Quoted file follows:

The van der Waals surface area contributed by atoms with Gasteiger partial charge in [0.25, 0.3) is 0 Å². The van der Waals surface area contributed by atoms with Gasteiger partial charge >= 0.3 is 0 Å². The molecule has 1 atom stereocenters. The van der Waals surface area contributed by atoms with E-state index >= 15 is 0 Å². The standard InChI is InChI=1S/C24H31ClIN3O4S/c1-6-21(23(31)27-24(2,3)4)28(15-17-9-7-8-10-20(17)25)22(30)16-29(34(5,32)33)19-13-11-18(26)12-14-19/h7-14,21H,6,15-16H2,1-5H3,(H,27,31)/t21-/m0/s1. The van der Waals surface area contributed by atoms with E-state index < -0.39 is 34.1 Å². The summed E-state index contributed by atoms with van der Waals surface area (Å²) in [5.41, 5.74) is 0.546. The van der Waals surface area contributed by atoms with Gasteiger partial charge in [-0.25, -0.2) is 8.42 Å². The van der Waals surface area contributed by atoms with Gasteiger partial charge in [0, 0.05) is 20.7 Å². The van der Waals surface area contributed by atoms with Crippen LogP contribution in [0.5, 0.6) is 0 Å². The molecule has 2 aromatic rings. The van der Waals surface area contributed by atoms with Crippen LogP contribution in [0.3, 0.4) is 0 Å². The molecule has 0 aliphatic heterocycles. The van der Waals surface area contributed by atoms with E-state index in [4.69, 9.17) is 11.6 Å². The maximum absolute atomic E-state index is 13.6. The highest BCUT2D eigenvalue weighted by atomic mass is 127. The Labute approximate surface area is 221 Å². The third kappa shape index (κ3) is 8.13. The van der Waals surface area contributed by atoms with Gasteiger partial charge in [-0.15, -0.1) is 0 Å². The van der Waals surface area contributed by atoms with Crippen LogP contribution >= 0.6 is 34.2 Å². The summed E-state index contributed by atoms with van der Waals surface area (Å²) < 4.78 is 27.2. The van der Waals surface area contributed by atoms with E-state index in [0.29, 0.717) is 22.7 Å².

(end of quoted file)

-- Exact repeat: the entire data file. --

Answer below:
The van der Waals surface area contributed by atoms with Gasteiger partial charge in [0.25, 0.3) is 0 Å². The van der Waals surface area contributed by atoms with Gasteiger partial charge >= 0.3 is 0 Å². The molecule has 1 atom stereocenters. The van der Waals surface area contributed by atoms with E-state index >= 15 is 0 Å². The standard InChI is InChI=1S/C24H31ClIN3O4S/c1-6-21(23(31)27-24(2,3)4)28(15-17-9-7-8-10-20(17)25)22(30)16-29(34(5,32)33)19-13-11-18(26)12-14-19/h7-14,21H,6,15-16H2,1-5H3,(H,27,31)/t21-/m0/s1. The van der Waals surface area contributed by atoms with E-state index < -0.39 is 34.1 Å². The summed E-state index contributed by atoms with van der Waals surface area (Å²) in [5.41, 5.74) is 0.546. The van der Waals surface area contributed by atoms with Gasteiger partial charge in [-0.25, -0.2) is 8.42 Å². The van der Waals surface area contributed by atoms with Gasteiger partial charge in [0, 0.05) is 20.7 Å². The van der Waals surface area contributed by atoms with Crippen LogP contribution in [0.5, 0.6) is 0 Å². The molecule has 2 aromatic rings. The van der Waals surface area contributed by atoms with Crippen LogP contribution in [0.3, 0.4) is 0 Å². The molecule has 0 aliphatic heterocycles. The van der Waals surface area contributed by atoms with E-state index in [4.69, 9.17) is 11.6 Å². The maximum absolute atomic E-state index is 13.6. The highest BCUT2D eigenvalue weighted by atomic mass is 127. The Labute approximate surface area is 221 Å². The third kappa shape index (κ3) is 8.13. The van der Waals surface area contributed by atoms with Gasteiger partial charge in [-0.15, -0.1) is 0 Å². The van der Waals surface area contributed by atoms with Crippen LogP contribution >= 0.6 is 34.2 Å². The summed E-state index contributed by atoms with van der Waals surface area (Å²) < 4.78 is 27.2. The van der Waals surface area contributed by atoms with E-state index in [0.29, 0.717) is 22.7 Å².